Five Companies That Came To Win This Week

Intel Goes 3D With New Tri-Gate Transistors

Intel needs a horse in the mobile race, and this week the chipmaker took a bold step in that direction with the unveiling of its three-dimensional (3-D) Tri-Gate transistor technology.

Intel demonstrated its newest achievement in a 22-nm microprocessor, code-named Ivy Bridge, which is already being used in prototype laptops, servers and desktop systems.

It marks the first time since the invention of silicon transistors more than 50 years ago that a 3-D silicon structure will be put into high-volume manufacturing. Intel said Ivy Bridge is "slated for high-volume production readiness" by the end of the year. Ivy Bridge 3-D will likely cement Intel's microprocessor technology dominance for years to come and open the door to a new class of smaller, faster and more energy efficient devices.

User Virtualization Vendor AppSense Lands Key Citrix Exec

User virtualization upstart, Appsense, has lured away a top Citrix executive who's not afraid to mix it up with industry rivals in the court of public debate. AppSense this week named Harry Labana, former CTO of Citrix desktop virtualization, as its new VP and CTO.

Labana, who joined Citrix in 2009, is still bullish on desktop virtualization but sees AppSense poised on the brink of something just as big. "User virtualization represents the next generation of evolution of desktop virtualization because it enables many different desktop models to be considered simultaneously, such as VDI, hosted shared desktop, server based computing," Labana told CRN this week.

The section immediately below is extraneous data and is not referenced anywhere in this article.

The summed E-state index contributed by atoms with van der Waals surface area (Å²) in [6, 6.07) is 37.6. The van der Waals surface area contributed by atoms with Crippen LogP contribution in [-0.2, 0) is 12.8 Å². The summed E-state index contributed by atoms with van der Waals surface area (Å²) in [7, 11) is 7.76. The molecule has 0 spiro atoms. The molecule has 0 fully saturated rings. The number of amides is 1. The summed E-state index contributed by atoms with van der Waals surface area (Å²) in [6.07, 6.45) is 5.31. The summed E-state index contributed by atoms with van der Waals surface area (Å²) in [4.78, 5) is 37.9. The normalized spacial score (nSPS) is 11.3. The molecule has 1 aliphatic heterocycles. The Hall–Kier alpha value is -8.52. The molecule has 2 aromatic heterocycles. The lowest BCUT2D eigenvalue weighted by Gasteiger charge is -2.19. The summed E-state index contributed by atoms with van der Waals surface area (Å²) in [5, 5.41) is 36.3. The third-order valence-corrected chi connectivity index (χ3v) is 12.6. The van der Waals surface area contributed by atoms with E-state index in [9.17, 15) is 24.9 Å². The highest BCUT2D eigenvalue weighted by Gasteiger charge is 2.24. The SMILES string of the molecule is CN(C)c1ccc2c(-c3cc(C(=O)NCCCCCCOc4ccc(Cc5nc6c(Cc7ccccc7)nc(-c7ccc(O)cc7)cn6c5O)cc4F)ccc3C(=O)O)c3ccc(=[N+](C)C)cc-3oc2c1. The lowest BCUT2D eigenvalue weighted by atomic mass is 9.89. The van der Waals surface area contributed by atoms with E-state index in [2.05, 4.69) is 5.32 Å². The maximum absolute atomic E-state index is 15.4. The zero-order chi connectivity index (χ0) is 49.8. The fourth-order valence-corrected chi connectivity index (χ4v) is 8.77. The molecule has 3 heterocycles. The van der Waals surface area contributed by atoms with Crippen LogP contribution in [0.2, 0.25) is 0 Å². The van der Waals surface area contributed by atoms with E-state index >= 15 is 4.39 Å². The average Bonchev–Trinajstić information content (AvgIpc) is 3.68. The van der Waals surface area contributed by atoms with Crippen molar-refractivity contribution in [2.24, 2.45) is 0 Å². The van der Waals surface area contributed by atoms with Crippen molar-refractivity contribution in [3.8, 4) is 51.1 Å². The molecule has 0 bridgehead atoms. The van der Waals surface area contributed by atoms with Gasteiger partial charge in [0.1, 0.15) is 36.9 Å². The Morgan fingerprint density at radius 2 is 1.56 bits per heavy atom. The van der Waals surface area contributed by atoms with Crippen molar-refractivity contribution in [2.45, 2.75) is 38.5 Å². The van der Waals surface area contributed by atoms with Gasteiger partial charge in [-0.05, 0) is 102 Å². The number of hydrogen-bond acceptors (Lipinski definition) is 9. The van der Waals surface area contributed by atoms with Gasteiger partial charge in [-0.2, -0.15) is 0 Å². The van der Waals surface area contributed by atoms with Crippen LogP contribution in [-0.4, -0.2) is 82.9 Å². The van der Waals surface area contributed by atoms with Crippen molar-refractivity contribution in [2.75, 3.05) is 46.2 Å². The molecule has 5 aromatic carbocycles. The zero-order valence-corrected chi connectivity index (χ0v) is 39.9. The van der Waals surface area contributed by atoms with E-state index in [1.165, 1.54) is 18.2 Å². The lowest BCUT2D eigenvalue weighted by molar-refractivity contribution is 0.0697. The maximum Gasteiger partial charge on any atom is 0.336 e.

CA Says It's Changing Channel Culture

CA this week said it's aware of its past channel missteps but is committed to making things better. At CA's Channel Summit this week, David Bradley, senior vice president of global channel sales, told CRN that CA has spent a lot of time in the past 18 months remaking its executive ranks and learning from channel partners how it can be a better and more responsible vendor. Bradley's message for CA partners who remember its years of channel fickleness is: give us another chance, and we'll make it work, for real this time.

OK, so we've heard this many times before from CA, but the company's tone at the Channel Summit -- its first in several years -- had a ring of humility

Red Hat Rolls Out New PaaS, IaaS Offerings

Red Hat continues to expand its cloud computing middleware line, unveiling its CloudForms Infrastructure-as-a-Service and its OpenShift Platform-as-a-Service this week at the company's Summit conference in Boston. "This is one more building block to bring our Red Hat cloud offerings to the next level," said Paul Cormier, executive vice president and president of products and technologies, at the event.

Cormier called CloudForms "the most comprehensive resource management [product] across bare metal, virtualized servers and public clouds that enables the application on the cloud for complete application life-cycle management."

Of OpenShift, Cormier spoke in similarly glowing terms. "This, we feel, is the best Platform-as-a-Service that's designed for people who are open-source developers. But more importantly, designed by people who are open-source developers."

IBM Shows It Grasps The Whole 'Consumerization Of IT' Concept

IBM Global Financing this week added tablet PCs to its roster of products and services available to be financed in the enterprise.

It's a sign that IBM recognizes that tablets such as the iPad and Motorola Xoom are making their way steadily into the business world, particularly within key vertical markets such as health care. It also shows that IBM wants solution providers want to include these mobile devices in financing deals with their customers.

"[Tablets] are coming, whether you like it or not. [VARs] need get to hold of it and manage the program and manage the costs," an IBM spokesperson told CRN this week.